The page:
Directed by: Tate Taylor
Premise: Set in Jackson, Mississippi during the Jim Crow era, a young writer (Emma Stone) begins to catalogue the tales of African American maids.
What Works: The Help is a film about women and female social dynamics and it does give some very good actresses opportunities to showcase their abilities. Most notable are Emma Stone as Skeeter, a socially conscious writer, Viola Davis and Octavia Spencer as Aibileen and Minny, a pair of African American housemaids, and Sissy Spacek as Missus Walters, an aging but sassy matriarch. These actresses are very watchable and they bring a lot to roles that are largely underwritten. There are also some strong cinematic choices here; the interplays between the maids and the homeowners are effectively shot and edited and bring the subtext of their interactions to the surface. The Help is a film with a heavy burden to bear as it takes on the legacy of the Jim Crow era and images of African American domestic workers. This film seeks to undermine and unsettle the “Mammy” stereotype and although it is not entirely successful in doing that, the film is at least well intentioned.
What Doesn’t: There is a lot that is problematic about The Help. To start, there are some basic structural flaws with the screenplay. It is unclear who this story is about. The film shifts between Skeeter and Aibileen but there is no coherent point of view character and no one’s conditions or consciousness changes between the opening and the conclusion of the film. When the story introduces Skeeter she already has a liberated consciousness and the production of her book does not change her in any way. There is a similar problem with the African American maids. They are in a tough spot at the beginning but by the end they are in that same position and haven’t gotten any closer to justice or even a meaningful epiphany. The film also mishandles a lot of its subplots. For instance, Skeeter has an inexplicable romance with a virtually anonymous male character. The subplot is clearly intended to give Skeeter something to lose in the process of publishing her book. But Skeeter’s love interest is a non-character and the film makes no emotional investment in the relationship. The entire subplot could be cut from the film without losing anything. The Help also has problems with dramatic weight or tension, in that there isn’t any. The civil rights struggle of the 1960s plays in the background and the film even incorporates the assassination of civil rights leader Medger Evers into the plot but there is no connection between the broader historical background and the stories of the characters in the foreground. As the women set about compiling their stories, the production of the book lacks any pressure or obstacles that make its publication risky. This leads to the broader thematic problems of The Help, in that the film sanitizes and diminishes the Jim Crow era into a virtual Mean Girls-esque soap opera. The Help is a textbook example of a Hollywood film compromised by commercial sensibilities. Above all else, Hollywood is in the business of creating and selling commoditized fantasies. In romantic comedies where the guy and the girl find love and live happily ever after or action movies where the good guy triumphs over evil, audiences are treated to wish fulfillment. The Help seeks to do the same, creating a portrait of racism, letting the audience hiss and jeer at the bigots, and then cheer as the heroines get even. But the problem here is twofold. First, the film’s portrayal of Jim Crow era racism is too soft. A true representation of the period would more closely resemble a horror film than the mainstream entertainment presented here. By soft peddling the true nature of the period, the film creates a false impression of history. Second, after reducing a history of lynching and rape to gossip and cat fights, The Help minimizes racism to a personal level. Despite the fact that the images of The Help continually evoke links between racism and economic and social structures that are broader and deeper than any one person, the filmmakers manage to ignore all that and locate racism soley in the flaws of an obnoxious individual. And at that point the civil rights struggle is reduced to a scatological stunt not out place in a Farrelly Brothers movie in which in which racism is defeated by humiliating the oppressor. By the end, The Help attempts to have it both ways; the film tries to acknowledge the racism of the past but also refuses to confront the audience with the true severity and ugliness of that racism. This is a bit like if Schindler’s List had tried to depict a version of Holocaust in which no one got hurt. It is dishonest and lets the audience off the hook by giving them a pseudohistorical confection in which they are able to experience the illusory goodness of being post-Jim Crow without having to face the difficulties of that heritage.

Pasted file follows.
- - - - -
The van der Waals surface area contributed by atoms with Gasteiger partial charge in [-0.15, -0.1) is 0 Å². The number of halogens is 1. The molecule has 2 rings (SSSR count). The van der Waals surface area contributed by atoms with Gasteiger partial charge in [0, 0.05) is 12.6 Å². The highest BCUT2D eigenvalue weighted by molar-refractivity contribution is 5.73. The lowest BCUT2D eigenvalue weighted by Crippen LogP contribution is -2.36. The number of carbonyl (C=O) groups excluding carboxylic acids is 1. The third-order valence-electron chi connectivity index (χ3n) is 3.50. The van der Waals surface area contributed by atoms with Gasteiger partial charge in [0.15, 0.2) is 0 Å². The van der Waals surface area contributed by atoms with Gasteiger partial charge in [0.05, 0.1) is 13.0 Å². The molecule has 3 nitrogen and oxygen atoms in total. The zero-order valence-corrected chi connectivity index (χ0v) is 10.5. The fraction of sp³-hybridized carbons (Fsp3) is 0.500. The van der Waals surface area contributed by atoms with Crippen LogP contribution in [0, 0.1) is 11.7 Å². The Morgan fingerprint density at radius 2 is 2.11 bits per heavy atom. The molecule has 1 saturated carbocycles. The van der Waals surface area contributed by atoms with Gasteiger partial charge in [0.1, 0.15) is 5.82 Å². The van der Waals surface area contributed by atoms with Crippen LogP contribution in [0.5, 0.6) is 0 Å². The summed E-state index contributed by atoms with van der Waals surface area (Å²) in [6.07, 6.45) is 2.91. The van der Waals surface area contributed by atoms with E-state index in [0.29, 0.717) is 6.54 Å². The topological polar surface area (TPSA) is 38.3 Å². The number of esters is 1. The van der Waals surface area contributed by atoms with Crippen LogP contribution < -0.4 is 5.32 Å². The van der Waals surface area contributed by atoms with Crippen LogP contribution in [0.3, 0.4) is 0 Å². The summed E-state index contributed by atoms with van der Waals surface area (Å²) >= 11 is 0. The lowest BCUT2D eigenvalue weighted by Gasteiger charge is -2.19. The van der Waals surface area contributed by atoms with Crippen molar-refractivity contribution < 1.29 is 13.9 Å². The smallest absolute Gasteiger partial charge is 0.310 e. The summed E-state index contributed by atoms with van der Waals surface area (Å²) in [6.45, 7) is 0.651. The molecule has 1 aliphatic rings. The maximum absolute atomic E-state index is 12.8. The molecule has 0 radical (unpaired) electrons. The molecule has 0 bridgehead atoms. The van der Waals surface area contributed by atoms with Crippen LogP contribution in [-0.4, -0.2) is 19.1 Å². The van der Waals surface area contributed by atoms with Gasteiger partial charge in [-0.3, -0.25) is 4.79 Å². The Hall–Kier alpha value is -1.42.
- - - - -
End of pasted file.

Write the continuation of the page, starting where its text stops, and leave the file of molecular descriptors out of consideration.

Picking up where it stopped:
Bottom Line: The Help has some good performances and director Tate Taylor demonstrates considerable filmmaking aptitude. But the film’s simpleminded view of racism and America’s racial history isn’t just pandering to the audience; it dilutes our understanding of our culture and of the very issues that the film claims to address.
Episode: #353 (August 21, 2011)